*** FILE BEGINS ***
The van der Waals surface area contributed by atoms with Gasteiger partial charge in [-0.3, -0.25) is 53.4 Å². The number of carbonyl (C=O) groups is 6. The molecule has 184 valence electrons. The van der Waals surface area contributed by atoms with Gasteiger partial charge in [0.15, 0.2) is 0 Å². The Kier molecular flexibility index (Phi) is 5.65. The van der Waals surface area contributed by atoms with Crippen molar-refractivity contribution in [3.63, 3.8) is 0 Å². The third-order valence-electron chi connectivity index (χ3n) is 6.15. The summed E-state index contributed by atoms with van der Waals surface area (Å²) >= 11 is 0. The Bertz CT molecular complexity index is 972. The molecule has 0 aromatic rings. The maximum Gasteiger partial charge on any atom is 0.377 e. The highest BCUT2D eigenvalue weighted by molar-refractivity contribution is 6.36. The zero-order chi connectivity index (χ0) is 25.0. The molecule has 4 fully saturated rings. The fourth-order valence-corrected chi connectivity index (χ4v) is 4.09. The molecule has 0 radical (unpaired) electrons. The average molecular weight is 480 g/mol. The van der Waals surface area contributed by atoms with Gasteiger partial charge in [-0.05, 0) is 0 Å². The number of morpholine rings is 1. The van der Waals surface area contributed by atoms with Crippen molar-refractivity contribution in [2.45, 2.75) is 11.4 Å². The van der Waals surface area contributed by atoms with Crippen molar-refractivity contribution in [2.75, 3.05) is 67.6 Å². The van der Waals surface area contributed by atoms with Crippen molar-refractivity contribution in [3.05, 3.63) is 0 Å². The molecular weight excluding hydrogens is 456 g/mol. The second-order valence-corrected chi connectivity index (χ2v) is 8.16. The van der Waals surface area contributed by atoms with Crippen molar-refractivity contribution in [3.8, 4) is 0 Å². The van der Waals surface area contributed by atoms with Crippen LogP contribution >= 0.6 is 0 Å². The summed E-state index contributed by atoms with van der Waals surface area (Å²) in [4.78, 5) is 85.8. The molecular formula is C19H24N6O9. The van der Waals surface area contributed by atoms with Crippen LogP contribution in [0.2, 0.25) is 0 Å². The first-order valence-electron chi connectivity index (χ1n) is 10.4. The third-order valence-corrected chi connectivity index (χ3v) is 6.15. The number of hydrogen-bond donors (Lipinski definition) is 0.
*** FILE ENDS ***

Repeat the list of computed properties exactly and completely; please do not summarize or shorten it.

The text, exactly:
The van der Waals surface area contributed by atoms with Gasteiger partial charge in [-0.3, -0.25) is 53.4 Å². The number of carbonyl (C=O) groups is 6. The molecule has 184 valence electrons. The van der Waals surface area contributed by atoms with Gasteiger partial charge in [0.15, 0.2) is 0 Å². The Kier molecular flexibility index (Phi) is 5.65. The van der Waals surface area contributed by atoms with Crippen molar-refractivity contribution in [3.63, 3.8) is 0 Å². The third-order valence-electron chi connectivity index (χ3n) is 6.15. The summed E-state index contributed by atoms with van der Waals surface area (Å²) >= 11 is 0. The Bertz CT molecular complexity index is 972. The molecule has 0 aromatic rings. The maximum Gasteiger partial charge on any atom is 0.377 e. The highest BCUT2D eigenvalue weighted by molar-refractivity contribution is 6.36. The zero-order chi connectivity index (χ0) is 25.0. The molecule has 4 fully saturated rings. The fourth-order valence-corrected chi connectivity index (χ4v) is 4.09. The molecule has 0 radical (unpaired) electrons. The average molecular weight is 480 g/mol. The van der Waals surface area contributed by atoms with Gasteiger partial charge in [-0.05, 0) is 0 Å². The number of morpholine rings is 1. The van der Waals surface area contributed by atoms with Crippen molar-refractivity contribution in [2.45, 2.75) is 11.4 Å². The van der Waals surface area contributed by atoms with Crippen molar-refractivity contribution in [2.75, 3.05) is 67.6 Å². The van der Waals surface area contributed by atoms with Crippen molar-refractivity contribution in [3.05, 3.63) is 0 Å². The molecular weight excluding hydrogens is 456 g/mol. The second-order valence-corrected chi connectivity index (χ2v) is 8.16. The van der Waals surface area contributed by atoms with Crippen molar-refractivity contribution in [3.8, 4) is 0 Å². The van der Waals surface area contributed by atoms with Crippen LogP contribution >= 0.6 is 0 Å². The summed E-state index contributed by atoms with van der Waals surface area (Å²) in [4.78, 5) is 85.8. The molecular formula is C19H24N6O9. The van der Waals surface area contributed by atoms with Crippen LogP contribution in [0.2, 0.25) is 0 Å². The first-order valence-electron chi connectivity index (χ1n) is 10.4. The third-order valence-corrected chi connectivity index (χ3v) is 6.15. The number of hydrogen-bond donors (Lipinski definition) is 0.